The three phase A.C. input, via the transformers and full wave rectifier circuits, provides a regulated D.C. supply for the control system. Center tapped secondaries in transformer phases A and C provide cycle timing signals used by the thyristor trigger circuits, as will be further described.

Phase A, via power line 62, connects through dual inverse parallel thyristor control circuits 74 and 76 to respective motor input leads 68 and 72 and phase C, via line 66, connects through dual inverse parallel thyristor control circuits 78 and 80 to respective motor input leads 72 and 68. Each dual thyristor control circuit has two thyristors connected in parallel, but in opposed directions to enable controlled current flow in both directions, i.e., during each half cycle, if an appropriately timed trigger pulse is applied to the control electrode of the thyristor for that half cycle of that phase channel.

Circuit 74 includes inverse parallel thyristors 82 and 84 and is designated up control for phase A. Circuit 76 includes inverse parallel thyristors 86 and 88 and is designated the down control for phase A. Circuit 72 includes thyristors 90 and 92 in inverse parallel arrangement and is designated the up control for phase C. Circuit 80 includes thyristors 94 and 96 in inverse parallel arrangement and is designated the down control for phase C.

Each thyristor has trigger (or control) leads connected to associated trigger circuits, as will be more fully described hereinafter.

It is necessary to prevent both the up channel and the down channel in each of the phase A and phase C current supplies to both the A and C phase windings of the motor 60 from being turned on at the same time. If that were to happen, the three-phase input line currents would become excessively large, and possibly damage the thyristors in the up and down phase switching channels. To prevent that from happening, the motor drive or braking current is sensed by current transformers 100 and 102 in the up and down channel of one of input phases A or C. The sensed up or down current flow information is fed via a logic circuit 104 or 106, respectively, to associated safety lockout circuits 108 and 110 which operate to prevent turning on of the down channel while the up channel is turned on and vice versa.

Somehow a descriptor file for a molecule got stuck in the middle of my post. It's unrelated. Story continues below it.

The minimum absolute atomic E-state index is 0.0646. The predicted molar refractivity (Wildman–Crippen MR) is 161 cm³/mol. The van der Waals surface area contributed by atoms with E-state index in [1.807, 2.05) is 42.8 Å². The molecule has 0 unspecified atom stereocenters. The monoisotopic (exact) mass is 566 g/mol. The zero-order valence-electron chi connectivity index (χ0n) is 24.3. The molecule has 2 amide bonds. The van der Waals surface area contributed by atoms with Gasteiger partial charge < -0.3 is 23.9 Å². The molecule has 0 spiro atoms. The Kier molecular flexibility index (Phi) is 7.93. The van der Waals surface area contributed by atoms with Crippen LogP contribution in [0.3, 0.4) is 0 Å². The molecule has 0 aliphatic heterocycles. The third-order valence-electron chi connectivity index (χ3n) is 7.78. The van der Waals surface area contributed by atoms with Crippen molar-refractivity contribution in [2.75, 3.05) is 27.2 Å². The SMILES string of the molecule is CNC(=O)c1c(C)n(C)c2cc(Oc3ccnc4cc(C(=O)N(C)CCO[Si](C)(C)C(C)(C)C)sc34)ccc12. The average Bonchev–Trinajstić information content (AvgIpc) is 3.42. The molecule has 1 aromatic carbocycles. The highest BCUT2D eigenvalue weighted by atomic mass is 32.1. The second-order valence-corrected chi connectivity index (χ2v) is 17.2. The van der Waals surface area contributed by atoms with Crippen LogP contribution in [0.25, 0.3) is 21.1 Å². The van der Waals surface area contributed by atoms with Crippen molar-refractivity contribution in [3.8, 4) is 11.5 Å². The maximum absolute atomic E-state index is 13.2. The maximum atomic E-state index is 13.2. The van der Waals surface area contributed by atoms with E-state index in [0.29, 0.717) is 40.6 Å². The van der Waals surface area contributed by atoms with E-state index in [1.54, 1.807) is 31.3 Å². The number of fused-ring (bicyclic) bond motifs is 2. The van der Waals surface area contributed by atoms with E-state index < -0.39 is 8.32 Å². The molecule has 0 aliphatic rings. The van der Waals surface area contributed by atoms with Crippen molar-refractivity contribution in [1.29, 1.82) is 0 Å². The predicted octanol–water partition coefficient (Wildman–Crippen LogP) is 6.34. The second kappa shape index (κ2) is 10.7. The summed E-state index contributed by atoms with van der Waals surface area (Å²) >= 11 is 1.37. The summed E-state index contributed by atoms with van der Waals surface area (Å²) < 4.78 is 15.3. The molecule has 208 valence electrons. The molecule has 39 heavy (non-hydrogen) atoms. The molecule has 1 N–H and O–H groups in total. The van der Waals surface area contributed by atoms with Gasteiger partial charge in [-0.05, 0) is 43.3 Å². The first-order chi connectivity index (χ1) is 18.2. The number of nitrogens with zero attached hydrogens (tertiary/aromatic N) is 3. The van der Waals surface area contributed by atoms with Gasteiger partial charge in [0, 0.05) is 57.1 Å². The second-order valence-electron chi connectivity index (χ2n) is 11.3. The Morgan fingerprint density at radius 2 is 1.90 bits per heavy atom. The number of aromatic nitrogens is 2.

The amplitude of the output signal from the error (or regulator) amplifier 42, the amplitude of which represents the variation in high or low motor speed relative to the desired speed is connected, via line 112, through directional diodes as inputs to one or the other of the lockout circuits 108 and 110 and thence, as permitted by one of the lockouts 108 or 110, to up trigger circuits 114 and 118 of down trigger circuits 116 and 120. A negative or up signal on input 112 provides a signal from the up lockout circuit 110, via its amplifier on parallel connection lines 122 and 124, to drive the two up channel trigger circuits 114 and 120 directly, while a positive or down signal from the regulator amplifier 42 to the down lockout 108 provides a signal on its output which must be inverted through inverter amplifier 128 and thence, via parallel connection lines 130 and 132, to drive the down channel trigger circuits 116 and 118.

Rectified signals from the up and down channel current transformers 100 (up) and 102 (down) ground any incoming signals to respective lockout circuits 108 (down) and 110 (up), so the function error signals on line 112 can have no effect on the signal lockout amplifier if current is sensed in the down channel and vice versa. Each of the lockout amplifiers when subjected to a signal output will provide an amplified output signal between fixed positive and negative levels which, in the exemplary control system, is selected as from +10V to -10V. When either circuit 108 or 110 is locked out, or the error signal on line 112 is zero, the respective amplifier of the circuit will transmit a maximum positive level signal, and for a full power error signal on line 112 (either full negative or full positive) the safety interlock output signal from the appropriate one or the other of amplifiers will be full negative. Adjustable resistors in the input circuits of respective interlock amplifiers enable adjustment of their outputs for a zero signal input.